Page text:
Longlist for the National Book Awards 2019: youth literature

This week, the New Yorker will announce the list of awards for the National Book Awards 2019. This morning we present the ten contenders in the Literature category of young people. Come back tomorrow morning for the translated literature.

Twenty years after Laurie Halse Anderson published her best-selling novel, "Parla", about a teenage girl who stops talking after being sexually assaulted, the author has written a memoir, "Grida", in where the teenage rape victim is herself. His new book, composed of poems, is a deeply personal account of pain and anger that also serves as an invitation to action – to end sexual violence.

"Shout", the only memorial on the long list of this year for the National Book Award for Young People's Literature, is a personal showdown with the past, but many other fictional contenders and non-strenuous, dealing with traumas and triumphs of historical significance: "The Undefeated," Written by Kwame Alexander and illustrated by New Yorker the cover artist Kadir Nelson, on the life of blacks through the ages; "A Place to Belong", by Cynthia Kadohata, on a Japanese-American family deported after Pearl Harbor; and "1919: The Year that Changed America", by Martin Sandler, on the secular political crises that still resonate today. In 2013, Cynthia Kadohata won a National Book Award and five other authors on this year's long list were previously recognized by the National Book Foundation.

The complete list is below.

Kwame Alexander and Kadir Nelson, "The Undefeated"
Versify / Houghton Mifflin Harcourt

Laurie Halse Anderson, "He shouted"
Viking books for young readers / Penguin Random House

Akwaeke Emezi, "Pet"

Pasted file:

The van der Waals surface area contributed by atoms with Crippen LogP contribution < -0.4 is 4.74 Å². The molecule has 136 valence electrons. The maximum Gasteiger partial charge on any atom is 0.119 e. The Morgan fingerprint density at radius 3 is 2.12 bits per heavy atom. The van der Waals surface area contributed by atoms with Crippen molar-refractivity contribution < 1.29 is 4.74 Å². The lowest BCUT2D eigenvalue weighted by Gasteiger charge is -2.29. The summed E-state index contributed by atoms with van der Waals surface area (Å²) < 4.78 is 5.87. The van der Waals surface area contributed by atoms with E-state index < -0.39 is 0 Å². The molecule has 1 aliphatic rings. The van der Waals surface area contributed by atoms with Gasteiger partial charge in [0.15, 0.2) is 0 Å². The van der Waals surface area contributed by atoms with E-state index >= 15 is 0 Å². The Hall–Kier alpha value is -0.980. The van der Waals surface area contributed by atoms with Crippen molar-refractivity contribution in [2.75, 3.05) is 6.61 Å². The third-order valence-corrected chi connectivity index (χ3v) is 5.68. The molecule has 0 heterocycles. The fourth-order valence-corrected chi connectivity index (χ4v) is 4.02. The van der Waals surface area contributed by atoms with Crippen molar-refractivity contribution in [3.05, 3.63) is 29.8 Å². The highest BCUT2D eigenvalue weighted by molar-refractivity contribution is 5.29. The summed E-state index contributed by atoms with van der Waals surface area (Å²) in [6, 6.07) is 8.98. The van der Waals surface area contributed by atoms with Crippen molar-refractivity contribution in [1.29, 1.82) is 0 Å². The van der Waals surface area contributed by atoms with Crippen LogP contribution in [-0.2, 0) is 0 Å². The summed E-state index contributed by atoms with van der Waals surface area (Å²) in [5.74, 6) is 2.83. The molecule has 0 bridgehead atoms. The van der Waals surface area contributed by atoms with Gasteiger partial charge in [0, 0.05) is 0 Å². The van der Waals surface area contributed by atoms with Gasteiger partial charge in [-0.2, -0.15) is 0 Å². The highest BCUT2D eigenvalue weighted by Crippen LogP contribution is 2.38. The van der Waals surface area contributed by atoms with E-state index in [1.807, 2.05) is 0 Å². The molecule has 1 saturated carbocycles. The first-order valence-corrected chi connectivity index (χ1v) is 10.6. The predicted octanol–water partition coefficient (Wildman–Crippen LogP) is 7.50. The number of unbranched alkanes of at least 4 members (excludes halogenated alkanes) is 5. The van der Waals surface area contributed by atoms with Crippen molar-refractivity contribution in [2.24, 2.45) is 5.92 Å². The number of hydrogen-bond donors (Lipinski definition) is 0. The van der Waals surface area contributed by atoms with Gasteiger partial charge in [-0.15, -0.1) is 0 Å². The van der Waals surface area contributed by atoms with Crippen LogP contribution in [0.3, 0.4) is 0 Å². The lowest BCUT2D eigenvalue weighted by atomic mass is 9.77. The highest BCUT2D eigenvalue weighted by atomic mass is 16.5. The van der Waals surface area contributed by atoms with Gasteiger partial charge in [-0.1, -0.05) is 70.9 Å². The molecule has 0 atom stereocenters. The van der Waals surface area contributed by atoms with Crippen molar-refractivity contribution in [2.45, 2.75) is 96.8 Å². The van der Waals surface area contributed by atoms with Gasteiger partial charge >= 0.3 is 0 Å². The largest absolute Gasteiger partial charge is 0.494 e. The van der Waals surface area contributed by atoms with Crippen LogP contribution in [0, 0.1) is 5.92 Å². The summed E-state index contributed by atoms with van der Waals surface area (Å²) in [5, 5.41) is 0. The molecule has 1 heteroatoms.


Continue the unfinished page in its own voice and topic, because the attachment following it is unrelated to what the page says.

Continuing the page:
Make Me at World / Penguin Random House

Cynthia Kadohata, "A place to belong"
Atheneum / Caitlyn Dlouhy Books / Simon & Schuster

Jason Reynolds, "Look at both ways: a story told in ten blocks"
Atheneum / Caitlyn Dlouhy Books / Simon & Schuster

Randy Ribay, "Patron Saints of Nothing"
Kokila / Penguin random house

Laura Ruby, "Thirteen doors, wolves behind everyone"
Balzer + Bray / HarperCollins publishers

Martin W. Sandler, "1919: the year that changed America"
Bloomsbury Children & # 39; s Books / Bloomsbury Publishing

Hal Schrieve, "Out of Sale"
Triangle Square / Seven Stories Press

Colleen AF Venable and Ellen T. Crenshaw, "Kiss number 8"
First Second Books / Macmillan Publishers

The judges for this year's category are An Na, the author of four novels, including "A Step from Heaven", a finalist for the National Book Award 2017; Elana K. Arnold, whose novel "What Girls Are Made Of" was a finalist for the National Book Award 2017; Kristen Gilligan, co-owner of the Tattered Cover Book Store, in Denver; Varian Johnson, author of "The Parker Inheritance" and member of the faculty of Vermont College of Fine Arts; and Deborah Taylor, a retired librarian and an adjunct professor of young adult literature at the University of Maryland.

An earlier version of this post had mistakenly identified Elana K.'s novel Arnold as a finalist for the 2017 National Book Award.


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